This week’s article is proof that when it’s the right time to write about something, the inspiration will hit. Most articles for this blog series have been written in the moment. I remember a story, come across an article, or find a way to articulate something that’s been rolling around in my head and create the post.

I’ve also written down a handful of titles, knowing the content would flow when the time was right. Here’s the chronology of the day I wrote this article:

8:00am: Open text from SV with a link to this article: If you’ve wondered why you’ve lost friends in adulthood, this is probably why. She thought it seemed like something for Small Town Leadership.

8:10am: Open my weekly email from Katie Rasoul of Team Awesome (you know her from week 10) and she included this:

8:30am: Facebook memories remind me “On this day” one year ago, I was visiting my friend Gina during a business trip to Birmingham, Alabama. (The same friend who, just a couple of weeks ago, published this blog post about childhood. I smiled widely when I saw the image, as it is one that I used in this post: Reflections on the word “girl”: Summer moments from my girlhood.)

8:45am: Hit “Publish” on Week 43 and look at the next title on my list: Surprise friends in adulthood.

8:45-8:55am: Smile broadly that I had all of the inspiration I need to write this post.

Each of these women are surprise friends in adulthood. We met at work and in coach training and could have kept our relationships surface-level. However in each of these cases, we’ve dug into friendships, found ways to stay connected over time-zone differences, new jobs and phases in parenthood. The beauty: we can pick right back up from where we left off the last time we spoke.

For a long time, I thought I was set in the friends department. I’ve got 619 on Facebook, and a few hundred more across Instagram and Twitter. Plus, when you add in a busy family and professional life, who has time for more friends? As Luo points out in her article, it takes effort and emotional commitment to form – and sustain – friendships in adulthood.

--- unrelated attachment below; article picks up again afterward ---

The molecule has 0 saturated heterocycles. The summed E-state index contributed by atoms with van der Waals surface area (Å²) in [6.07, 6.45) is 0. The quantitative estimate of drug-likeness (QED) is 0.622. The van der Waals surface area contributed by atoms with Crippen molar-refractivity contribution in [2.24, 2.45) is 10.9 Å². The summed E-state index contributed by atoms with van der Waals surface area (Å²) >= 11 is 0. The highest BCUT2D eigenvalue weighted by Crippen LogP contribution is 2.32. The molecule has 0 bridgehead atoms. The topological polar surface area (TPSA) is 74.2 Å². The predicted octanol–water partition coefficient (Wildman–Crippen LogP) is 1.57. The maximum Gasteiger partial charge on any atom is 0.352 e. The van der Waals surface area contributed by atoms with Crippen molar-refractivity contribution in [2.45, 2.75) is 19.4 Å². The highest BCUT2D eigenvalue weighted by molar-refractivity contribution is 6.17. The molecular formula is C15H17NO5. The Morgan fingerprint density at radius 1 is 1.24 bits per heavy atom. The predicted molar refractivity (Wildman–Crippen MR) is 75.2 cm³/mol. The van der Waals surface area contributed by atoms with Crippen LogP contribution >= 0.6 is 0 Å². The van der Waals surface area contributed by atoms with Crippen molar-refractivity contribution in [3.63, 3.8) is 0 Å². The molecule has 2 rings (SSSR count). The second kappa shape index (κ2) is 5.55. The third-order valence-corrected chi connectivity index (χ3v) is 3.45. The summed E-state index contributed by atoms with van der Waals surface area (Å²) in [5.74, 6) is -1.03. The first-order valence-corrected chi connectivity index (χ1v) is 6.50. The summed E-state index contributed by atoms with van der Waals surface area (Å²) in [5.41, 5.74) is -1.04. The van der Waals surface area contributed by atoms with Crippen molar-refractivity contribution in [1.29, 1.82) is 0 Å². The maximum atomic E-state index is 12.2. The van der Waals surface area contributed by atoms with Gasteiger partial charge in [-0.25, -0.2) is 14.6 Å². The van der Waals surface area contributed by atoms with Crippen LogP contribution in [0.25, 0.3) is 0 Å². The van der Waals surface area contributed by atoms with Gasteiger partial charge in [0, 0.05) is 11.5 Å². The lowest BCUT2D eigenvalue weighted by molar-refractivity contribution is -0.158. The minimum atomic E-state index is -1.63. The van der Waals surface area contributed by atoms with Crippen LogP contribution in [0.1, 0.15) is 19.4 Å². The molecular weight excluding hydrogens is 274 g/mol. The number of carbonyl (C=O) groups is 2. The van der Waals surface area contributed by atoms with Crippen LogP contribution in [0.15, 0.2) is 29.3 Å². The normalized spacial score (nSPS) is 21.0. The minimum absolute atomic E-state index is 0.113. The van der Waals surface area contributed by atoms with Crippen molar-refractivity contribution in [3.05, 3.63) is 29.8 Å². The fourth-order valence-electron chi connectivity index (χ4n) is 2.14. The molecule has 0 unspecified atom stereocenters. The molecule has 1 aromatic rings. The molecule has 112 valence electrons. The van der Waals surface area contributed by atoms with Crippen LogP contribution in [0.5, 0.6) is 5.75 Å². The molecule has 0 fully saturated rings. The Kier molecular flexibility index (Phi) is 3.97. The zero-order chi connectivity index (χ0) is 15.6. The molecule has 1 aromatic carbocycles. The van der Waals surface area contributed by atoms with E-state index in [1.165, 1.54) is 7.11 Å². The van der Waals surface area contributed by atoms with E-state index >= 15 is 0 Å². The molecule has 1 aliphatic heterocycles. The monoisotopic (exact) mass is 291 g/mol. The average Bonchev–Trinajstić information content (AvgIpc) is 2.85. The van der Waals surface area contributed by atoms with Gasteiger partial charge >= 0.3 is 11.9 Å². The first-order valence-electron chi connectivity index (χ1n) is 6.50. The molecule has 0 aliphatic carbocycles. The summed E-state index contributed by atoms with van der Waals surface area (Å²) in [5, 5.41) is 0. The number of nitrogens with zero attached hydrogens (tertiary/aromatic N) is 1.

Now that I’ve overcome a limiting belief that I can’t have any more friends in my life, I’m always thinking about the connections I’m forming with new people. In some cases, there is no desire to move from surface to meaningful connection. When there is a spark or a realization that we have things to learn from one another, I’m willing to get creative and make sure we find the time to connect. Sometimes it is a 20 minute catch-up call during a commute. Other times it’s sneaking out of the house during the kid’s bedtime routine to grab a glass of wine and a couple hours of conversation.

When have you been surprised by new friends in adulthood? What do you do to nurture and sustain these relationships?

Finding it difficult to form new friendships in adulthood? I came across this post: Where to meet new friends: 25 Places and ideas. In addition to his list, I suggest starting right where you are with work colleagues, people you are connected with on social media and would like to get to know better, parents of your kid’s classmates, or even friends from childhood who you’ve lost touch with.

Still don’t feel like you are in a place to expand your friend circle? Perhaps it’s time to focus on YOU. If you are ready to work on yourself so that you can show up even more fully with your friends and family, reach out to me at

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Small Town Leadership Founder; Natalie believes everything she needed to know to succeed in her career she learned by growing up in a town of 600 people. As a Certified Professional Coach and award-winning public speaker, she helps her clients and audiences make wherever they are feel like a small town. She lives in Dublin, Ohio with her husband, Rob, a professor at Ohio State and two little girls.

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